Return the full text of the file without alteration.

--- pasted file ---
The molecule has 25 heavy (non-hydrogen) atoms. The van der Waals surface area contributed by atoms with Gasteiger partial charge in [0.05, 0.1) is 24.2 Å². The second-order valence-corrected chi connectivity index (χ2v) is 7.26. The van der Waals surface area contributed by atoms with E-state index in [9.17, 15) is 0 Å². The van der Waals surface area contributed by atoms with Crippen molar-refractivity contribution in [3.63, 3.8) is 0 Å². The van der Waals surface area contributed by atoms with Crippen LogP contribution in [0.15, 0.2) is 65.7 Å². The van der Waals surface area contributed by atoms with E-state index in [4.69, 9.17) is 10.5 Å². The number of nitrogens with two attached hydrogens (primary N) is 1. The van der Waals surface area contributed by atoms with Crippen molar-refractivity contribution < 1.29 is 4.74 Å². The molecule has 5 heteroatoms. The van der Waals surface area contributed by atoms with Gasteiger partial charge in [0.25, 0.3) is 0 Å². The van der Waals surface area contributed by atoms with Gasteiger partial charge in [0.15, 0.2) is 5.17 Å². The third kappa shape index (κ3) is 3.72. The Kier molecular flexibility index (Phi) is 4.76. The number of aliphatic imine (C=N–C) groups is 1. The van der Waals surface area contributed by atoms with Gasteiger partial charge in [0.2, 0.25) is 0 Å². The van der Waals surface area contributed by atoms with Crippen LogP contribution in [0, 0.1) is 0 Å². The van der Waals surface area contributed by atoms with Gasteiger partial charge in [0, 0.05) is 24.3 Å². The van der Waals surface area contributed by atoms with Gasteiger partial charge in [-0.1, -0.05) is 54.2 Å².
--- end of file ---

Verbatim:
The molecule has 25 heavy (non-hydrogen) atoms. The van der Waals surface area contributed by atoms with Gasteiger partial charge in [0.05, 0.1) is 24.2 Å². The second-order valence-corrected chi connectivity index (χ2v) is 7.26. The van der Waals surface area contributed by atoms with E-state index in [9.17, 15) is 0 Å². The van der Waals surface area contributed by atoms with Crippen molar-refractivity contribution in [3.63, 3.8) is 0 Å². The van der Waals surface area contributed by atoms with Crippen LogP contribution in [0.15, 0.2) is 65.7 Å². The van der Waals surface area contributed by atoms with E-state index in [4.69, 9.17) is 10.5 Å². The number of nitrogens with two attached hydrogens (primary N) is 1. The van der Waals surface area contributed by atoms with Crippen molar-refractivity contribution < 1.29 is 4.74 Å². The molecule has 5 heteroatoms. The van der Waals surface area contributed by atoms with Gasteiger partial charge in [0.25, 0.3) is 0 Å². The van der Waals surface area contributed by atoms with Gasteiger partial charge in [0.15, 0.2) is 5.17 Å². The third kappa shape index (κ3) is 3.72. The Kier molecular flexibility index (Phi) is 4.76. The number of aliphatic imine (C=N–C) groups is 1. The van der Waals surface area contributed by atoms with Gasteiger partial charge in [0.2, 0.25) is 0 Å². The van der Waals surface area contributed by atoms with Crippen LogP contribution in [0, 0.1) is 0 Å². The van der Waals surface area contributed by atoms with Gasteiger partial charge in [0, 0.05) is 24.3 Å². The van der Waals surface area contributed by atoms with Gasteiger partial charge in [-0.1, -0.05) is 54.2 Å².